Opinion

Yes, the Media Are Also to Blame for the Sorry State of Israeli Politics

Prime Minister Benjamin Netanyahu during an interview with Rina Matzliach of Israel's Channel 12 ahead of general elections, April 7, 2019.
Channel 12

It may in fact not be fair to shoot the messenger, but one cannot ignore the strange conduct on the part of the media in the 10 days leading up to the election, including Election Day itself. Print and broadcast journalists certainly tried to do their best to cover reality as they understood it. Most acted professionally, although some were too eager to play partial and maybe even unimportant information. Others continued to analyze the political reality as if they were the Oracle of Delphi, whose obscure language provided an opening for a multiplicity of interpretations.

Such a situation is tolerable when the rules of the game are set in advance, when commentary doesn’t appear in the guise of objectivity and doesn’t purport to tell viewers and readers a single “truth,” and instead gives them various possible understandings of the situation. To do a measure of justice to reality and deal fairly with difficult controversies without unnecessarily deepening rifts , it’s usually sufficient to provide interpretations from various points of view on important events – in addition to narrow reporting of facts.

When it comes to the April 9 election, however, the system didn’t work as it was supposed to. Not only did broadcasters make do too often with one-sided interpretations. During the week before the election, it again turned out that the media, particularly the main television channels, shifted to the well-known practice of actively shaping the picture of reality itself.

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How can one forget, for example, in the 2015 election how they seated Zionist Union leader Isaac Herzog in the studio with an image of Benjamin Netanyahu hovering behind him on a huge screen. Herzog, in an embarrassing slip of the tongue, promised to “keep Netanyahu united,” making the Zionist Union leader the subject of widespread ridicule. It happened again this time around.

In a transatlantic interview with Benny Gantz, Yonit Levy of Channel 12 managed to present the Kahol Lavan leader as either deaf or foolish, not paying attention to what he was saying.

On the other hand, the opulent Kremlin ceremony in which the shoes and jumpsuit of poor Zachary Baumel, were handed over to Prime Minister Netanyahu, shortly after the body was returned to Israel. This not only presented the Israeli leader as an emperor. It also rehabilitated his image and transformed him into the redeemer of Israeli missing soldiers, despite the fact that the bodies of two soldiers from the war in Gaza in 2014, Oron Shaul and Hadar Goldin, remain unrecovered.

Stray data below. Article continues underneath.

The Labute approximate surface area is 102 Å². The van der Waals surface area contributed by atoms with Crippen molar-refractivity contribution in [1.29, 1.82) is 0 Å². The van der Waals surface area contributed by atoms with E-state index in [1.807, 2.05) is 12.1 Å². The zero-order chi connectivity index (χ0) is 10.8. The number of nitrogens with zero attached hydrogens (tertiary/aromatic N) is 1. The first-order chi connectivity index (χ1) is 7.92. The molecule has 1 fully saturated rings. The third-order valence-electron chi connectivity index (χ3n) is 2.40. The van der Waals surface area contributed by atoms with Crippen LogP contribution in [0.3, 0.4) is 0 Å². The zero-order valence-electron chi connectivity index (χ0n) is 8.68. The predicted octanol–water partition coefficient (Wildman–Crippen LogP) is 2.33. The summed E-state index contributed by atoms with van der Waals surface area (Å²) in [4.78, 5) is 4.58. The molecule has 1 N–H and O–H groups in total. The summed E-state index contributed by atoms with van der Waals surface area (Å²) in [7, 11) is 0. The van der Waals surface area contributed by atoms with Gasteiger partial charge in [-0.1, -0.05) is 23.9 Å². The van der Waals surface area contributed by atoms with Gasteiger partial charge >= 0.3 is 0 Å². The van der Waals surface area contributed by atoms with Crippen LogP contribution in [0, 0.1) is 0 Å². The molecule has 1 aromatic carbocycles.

And another example: the important news conference in which senior defense officials demanded a thorough investigation of suspected wrongdoing in the purchase of German submarines by Israel was almost completely ignored on the news broadcasts. In other words, during the week of the election, the program editors began to cede the power to set the narrative to one side alone – the side of the sitting prime minister, of course – while the other side was shunted to the sidelines, in reporting that nearly had the flavor of amusing anecdote.

The media cannot of course be blamed for the major disagreements that split Israeli society, but nevertheless, the ability to shape the conditions under which political reality is presented to the viewers remains in the hands of the established media outlets. Even if the owners of the various stations are businesspeople who are interested in cultivating ties with the prime minister in power at the time, it’s not acceptable that, in the current reality of a monarchical, all-controlling leader like Netanyahu, the huge segment of the population that gave Kahol Lavan 35 Knesset seats (equal to what Netanyahu’s Likud got) would be ignored and discounted as if they were simply marginal and ridiculous. (I repeat, the two parties received the same number of seats).

Such chutzpah when it comes to half of society is intolerable, and the television industry should know that this large segment of the population could rebel and desert the television stations just as they deserted these people.